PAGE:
Sunshine: It was an idea that was played with in the studio. That is what made it into the mix. Influence will bleed into choices, but it was not a contrived decision, spoken about or planned deliberately.
Cowan: “Crossfade” is one of the heavier, angrier songs on the album. You even use the dreaded “F” word. Can you tell our readers about writing this song and what makes it such an aggressive tune?
Sunshine: The song is about low level sexual predation or habits that are very similar—a deviant attention to sex that overrides all other practical concern. It’s like serial killing without all that death stuff—a continual habit.
Cowan: Bob and Jim started recording the first album before you had a complete lineup. Did you get more input out of your other members when writing this new album?
Sunshine: This new album contained another wealth of material from Bob's mind, along with Garrett offering ideas. Songs come about organically. Really, there is no "meeting.” where ideas are shared and voted on or some other imaginative scenario. One person will come with an idea or series of ideas and then it will be refined as we go. Lyrics are conceived after this process is finished. I don't know if this is how other people work, but it is how we work for now.
Cowan: Riotgod hits European venues next. How do you feel about this upcoming tour? How does your fan base in Europe compare to the United States?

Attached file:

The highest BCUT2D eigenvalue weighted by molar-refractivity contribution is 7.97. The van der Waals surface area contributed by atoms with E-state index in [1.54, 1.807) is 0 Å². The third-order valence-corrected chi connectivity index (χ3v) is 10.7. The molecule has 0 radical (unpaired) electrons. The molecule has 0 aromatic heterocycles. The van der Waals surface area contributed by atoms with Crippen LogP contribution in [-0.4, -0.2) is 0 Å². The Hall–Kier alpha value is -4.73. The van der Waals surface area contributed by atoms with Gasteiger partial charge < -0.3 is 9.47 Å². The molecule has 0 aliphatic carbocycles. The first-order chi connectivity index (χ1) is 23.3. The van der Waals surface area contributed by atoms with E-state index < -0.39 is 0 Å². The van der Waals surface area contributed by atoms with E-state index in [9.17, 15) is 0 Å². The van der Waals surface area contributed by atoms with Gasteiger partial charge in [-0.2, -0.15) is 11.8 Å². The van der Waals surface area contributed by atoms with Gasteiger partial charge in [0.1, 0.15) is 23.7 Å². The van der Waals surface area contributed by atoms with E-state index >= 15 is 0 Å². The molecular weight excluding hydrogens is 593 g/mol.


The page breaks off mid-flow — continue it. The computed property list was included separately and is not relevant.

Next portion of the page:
Sunshine: This tour will be very exciting. Europe has a different feel than the US. Honestly, we have not toured enough for reasons already discussed: the more we tour the better. The European market has a different feel for those that love, really LOVE rock. If you present quality material, they are super-glad to see it, to come to the show and not stand there in some posture of apathy. Attendees, fans or otherwise, are pleased to support and enjoy music and appreciate the experience. I won't slam the US, but many classic elements that are evident at a US gig do not occur so much in Europe. For example, in the US an opening band might bring in 150 people and with depressing regularity, 140 of those people will leave after "their" band plays, choosing to ignore the headliner or any other bands. As a society, we Americans have evolved into a very compartmentalized, rigid culture, lacking true curiosity, originality and passion across the board. Riotgod will find those persons, across the demographic swath, that rebel against this putrid sameness. We play for those intrepid souls, whether they live in the US, in Europe or anywhere else on the globe.
Darren Cowan owns and operates Louder Than Hell.net. He has written for several metal publications. An avid metal head for over twenty years, he has attended concerts throughout several regions of the U.S.